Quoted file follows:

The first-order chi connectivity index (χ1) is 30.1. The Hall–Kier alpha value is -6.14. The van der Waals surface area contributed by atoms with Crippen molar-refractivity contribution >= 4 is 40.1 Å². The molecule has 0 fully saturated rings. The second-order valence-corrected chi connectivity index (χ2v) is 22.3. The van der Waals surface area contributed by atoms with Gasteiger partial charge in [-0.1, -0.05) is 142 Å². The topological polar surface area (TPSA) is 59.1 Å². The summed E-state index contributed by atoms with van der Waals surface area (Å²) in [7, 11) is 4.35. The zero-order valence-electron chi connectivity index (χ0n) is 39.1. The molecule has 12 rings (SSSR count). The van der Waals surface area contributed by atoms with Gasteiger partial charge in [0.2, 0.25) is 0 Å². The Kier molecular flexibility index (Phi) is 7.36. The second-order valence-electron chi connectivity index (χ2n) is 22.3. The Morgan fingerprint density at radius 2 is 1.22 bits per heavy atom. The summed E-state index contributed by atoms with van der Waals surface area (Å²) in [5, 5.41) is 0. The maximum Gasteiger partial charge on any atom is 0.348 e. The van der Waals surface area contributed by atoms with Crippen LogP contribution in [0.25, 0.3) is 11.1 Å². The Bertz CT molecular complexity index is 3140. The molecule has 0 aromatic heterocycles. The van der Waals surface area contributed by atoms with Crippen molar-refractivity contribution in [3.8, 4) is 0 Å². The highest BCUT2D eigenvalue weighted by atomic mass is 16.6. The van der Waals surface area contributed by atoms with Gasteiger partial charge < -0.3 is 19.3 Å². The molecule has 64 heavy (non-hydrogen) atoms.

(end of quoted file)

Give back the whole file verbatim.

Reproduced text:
The first-order chi connectivity index (χ1) is 30.1. The Hall–Kier alpha value is -6.14. The van der Waals surface area contributed by atoms with Crippen molar-refractivity contribution >= 4 is 40.1 Å². The molecule has 0 fully saturated rings. The second-order valence-corrected chi connectivity index (χ2v) is 22.3. The van der Waals surface area contributed by atoms with Gasteiger partial charge in [-0.1, -0.05) is 142 Å². The topological polar surface area (TPSA) is 59.1 Å². The summed E-state index contributed by atoms with van der Waals surface area (Å²) in [7, 11) is 4.35. The zero-order valence-electron chi connectivity index (χ0n) is 39.1. The molecule has 12 rings (SSSR count). The van der Waals surface area contributed by atoms with Gasteiger partial charge in [0.2, 0.25) is 0 Å². The Kier molecular flexibility index (Phi) is 7.36. The second-order valence-electron chi connectivity index (χ2n) is 22.3. The Morgan fingerprint density at radius 2 is 1.22 bits per heavy atom. The summed E-state index contributed by atoms with van der Waals surface area (Å²) in [5, 5.41) is 0. The maximum Gasteiger partial charge on any atom is 0.348 e. The van der Waals surface area contributed by atoms with Crippen LogP contribution in [0.25, 0.3) is 11.1 Å². The Bertz CT molecular complexity index is 3140. The molecule has 0 aromatic heterocycles. The van der Waals surface area contributed by atoms with Crippen molar-refractivity contribution in [3.8, 4) is 0 Å². The highest BCUT2D eigenvalue weighted by atomic mass is 16.6. The van der Waals surface area contributed by atoms with Gasteiger partial charge < -0.3 is 19.3 Å². The molecule has 64 heavy (non-hydrogen) atoms.